Decision Making

| 3 min read

Decisions are an integral part of a development's team work. Whether it is about priorities, methodologies, tools to use, we always have to settle on something. This is even more true for startups, where all the business and financials decisions are added to the pure development ones.

My decision process evaluation (only) rule

I've worked in many environment, from PullReview's two-man structure to very large companies. I've seen a lot of teams with a lot of different ways to reach decisions. I don't think there is a good one, but I do think there is some bad ones. Whatever way you pick, it should respect a single and simple rule:

Your process should allow you to reach a decision in a specific amount of time.

The "amount of time" being dependant on the decision to take - some things are of much more importance than others, but should be fixed in advance as much as possible:

  • "So, we have two options for our Continuous Integration, let's take 30 minutes together to discuss the pros & cons and pick one"
  • "We need to have our next release content fixed before Monday"

Some process that succeed...

Some process that do follow that rule:


A Dictatorship happens when a specific person take the decision at the end of the allocated time. The reason can be hierarchical, but that's just one among a lot of others.

Altough the word is somewhat pejorative, I've no qualm with Dictatorship, especially if it is linked to some kind of skill. As an example, if we do have to take a decision regarding the servers with the team, I'll tend to let the sysadmin take the decision. I'll contribute to the discussion and expect to be listened to, but I'll bow to the person with the most knowledge.

Another Dictatorship option is to let the person that is doing the discussed task (or that will do it) decide.

This means that the Dictator can be various persons, depending of the context. What matters is that the context (and so the Dictator) is clear to everyone.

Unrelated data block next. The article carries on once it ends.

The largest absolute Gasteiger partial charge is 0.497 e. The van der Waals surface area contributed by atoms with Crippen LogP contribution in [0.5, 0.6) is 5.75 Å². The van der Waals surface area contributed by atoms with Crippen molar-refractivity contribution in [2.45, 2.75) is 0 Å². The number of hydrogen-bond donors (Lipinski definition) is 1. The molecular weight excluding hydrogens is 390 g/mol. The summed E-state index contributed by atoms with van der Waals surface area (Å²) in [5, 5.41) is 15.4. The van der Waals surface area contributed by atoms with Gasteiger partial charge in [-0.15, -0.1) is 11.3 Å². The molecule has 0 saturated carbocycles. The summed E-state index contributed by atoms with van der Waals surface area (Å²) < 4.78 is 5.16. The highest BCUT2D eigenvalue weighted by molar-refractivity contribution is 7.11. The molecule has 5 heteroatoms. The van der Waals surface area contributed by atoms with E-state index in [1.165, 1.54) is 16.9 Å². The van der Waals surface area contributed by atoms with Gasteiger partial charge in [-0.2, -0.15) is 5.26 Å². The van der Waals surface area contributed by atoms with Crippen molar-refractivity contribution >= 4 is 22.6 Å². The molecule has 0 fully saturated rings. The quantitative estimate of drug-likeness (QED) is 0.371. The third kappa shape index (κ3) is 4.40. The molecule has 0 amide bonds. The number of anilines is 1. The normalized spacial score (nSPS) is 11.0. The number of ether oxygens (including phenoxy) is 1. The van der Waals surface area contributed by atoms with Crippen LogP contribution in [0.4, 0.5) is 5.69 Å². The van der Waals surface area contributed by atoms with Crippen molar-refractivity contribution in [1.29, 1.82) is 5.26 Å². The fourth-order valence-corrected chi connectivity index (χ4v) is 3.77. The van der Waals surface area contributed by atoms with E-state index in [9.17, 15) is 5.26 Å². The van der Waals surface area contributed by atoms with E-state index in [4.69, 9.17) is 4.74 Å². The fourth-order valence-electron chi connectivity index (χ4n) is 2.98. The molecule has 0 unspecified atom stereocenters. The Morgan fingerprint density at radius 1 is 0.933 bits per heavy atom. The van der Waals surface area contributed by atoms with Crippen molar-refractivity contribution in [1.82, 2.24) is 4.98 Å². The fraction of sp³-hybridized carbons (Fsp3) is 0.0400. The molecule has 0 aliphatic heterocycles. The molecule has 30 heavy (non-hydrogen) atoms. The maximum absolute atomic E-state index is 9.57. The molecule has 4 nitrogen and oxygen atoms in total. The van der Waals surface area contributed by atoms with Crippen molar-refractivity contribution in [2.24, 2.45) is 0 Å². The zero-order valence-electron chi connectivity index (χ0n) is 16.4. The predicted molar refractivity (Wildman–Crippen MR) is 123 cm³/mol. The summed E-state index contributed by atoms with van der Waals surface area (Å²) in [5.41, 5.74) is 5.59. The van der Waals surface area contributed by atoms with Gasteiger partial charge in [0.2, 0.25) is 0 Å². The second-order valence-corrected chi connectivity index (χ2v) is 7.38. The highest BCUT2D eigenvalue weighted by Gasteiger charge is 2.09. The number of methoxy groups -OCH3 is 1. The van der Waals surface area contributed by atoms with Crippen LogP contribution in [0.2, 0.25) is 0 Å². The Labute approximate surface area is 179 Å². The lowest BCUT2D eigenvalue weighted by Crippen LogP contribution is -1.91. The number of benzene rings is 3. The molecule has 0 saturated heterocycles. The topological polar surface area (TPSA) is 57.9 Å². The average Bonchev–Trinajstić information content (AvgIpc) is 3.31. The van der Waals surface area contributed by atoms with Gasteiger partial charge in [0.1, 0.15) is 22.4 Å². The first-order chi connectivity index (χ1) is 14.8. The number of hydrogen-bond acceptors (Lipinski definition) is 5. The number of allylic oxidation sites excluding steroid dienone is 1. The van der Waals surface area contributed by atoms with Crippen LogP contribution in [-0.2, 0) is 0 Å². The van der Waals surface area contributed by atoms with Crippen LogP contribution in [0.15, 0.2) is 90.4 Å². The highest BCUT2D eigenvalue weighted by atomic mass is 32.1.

A Democracy is when at the end of the allocated time, the stakeholders vote. The decision with the highest number of vote get implemented.

I did not see the Democracy implemented a lot, except in Scrum processes' retrospectives, but it is following my unique rule. The caveats are that the "diktat of the majority" may lead to strange situations.

I remember discussing the way the knowledge was shared between developers inside the team. At the end, there was two opinions: use a "everyone pick the first story on the pile" approach versus a "each developer nominate and train a specific backup for his/her projects". The second option was the leader in the votes, even if no developer in the team actually voted for it - we were outvoted by non-coding team members on a subject specific to coding.

Throwing a dice

Probably a far fetched example, but throwing a dice is a valid decision strategy regarding the unique rule. Probably a bad one, but probably better than the options below.

...and some that do not


A Consensus require all the stakeholders to agree for the decision to be taken. In practice, it means giving everry person a veto, so that no decision will be taken until everyone agree - which requires a non-predictive amount of time that increase very quickly with the number of persons involved.


A Delay happens when at the end of the allocated time, the decision is delayed to another date (often to another meeting actually). A Delegate happens when the decision power is transferred to another person at the end of the allocated time.

None of those can garantee a decision in a specific amount of time, so they should be avoided at all costs. Despite this, they are actually pretty common.

We have rules for the cases that don't work

Something I heard a lot is: "you should first try to agree together before coming to this sort of process". Fact is, I do. You don't need rules for the cases that work. You need them for the cases that don't. If you agree from the start, then you don't need a process on that case, and that's good.


As one our our advisors said to us at PullReview:

"Your problem is that you still think there is good and bad decisions, while there is just the decisions you take and those you don't."

This means that your company/team has to take decisions. If you want those to be taken (and you should!), be sure to

  • allocate a specific amount of time to each (5 minutes is a perfectly reasonable time to take most decision)
  • timebox the interventions if needed (ie, don't let someone talk for 15 minutes if you have 5 persons in the room and 30 minutes to decide)
  • be transparent about the rule used to take the decision
  • try to limit the number of people involved

Opinions? Let me know on LinkedIn!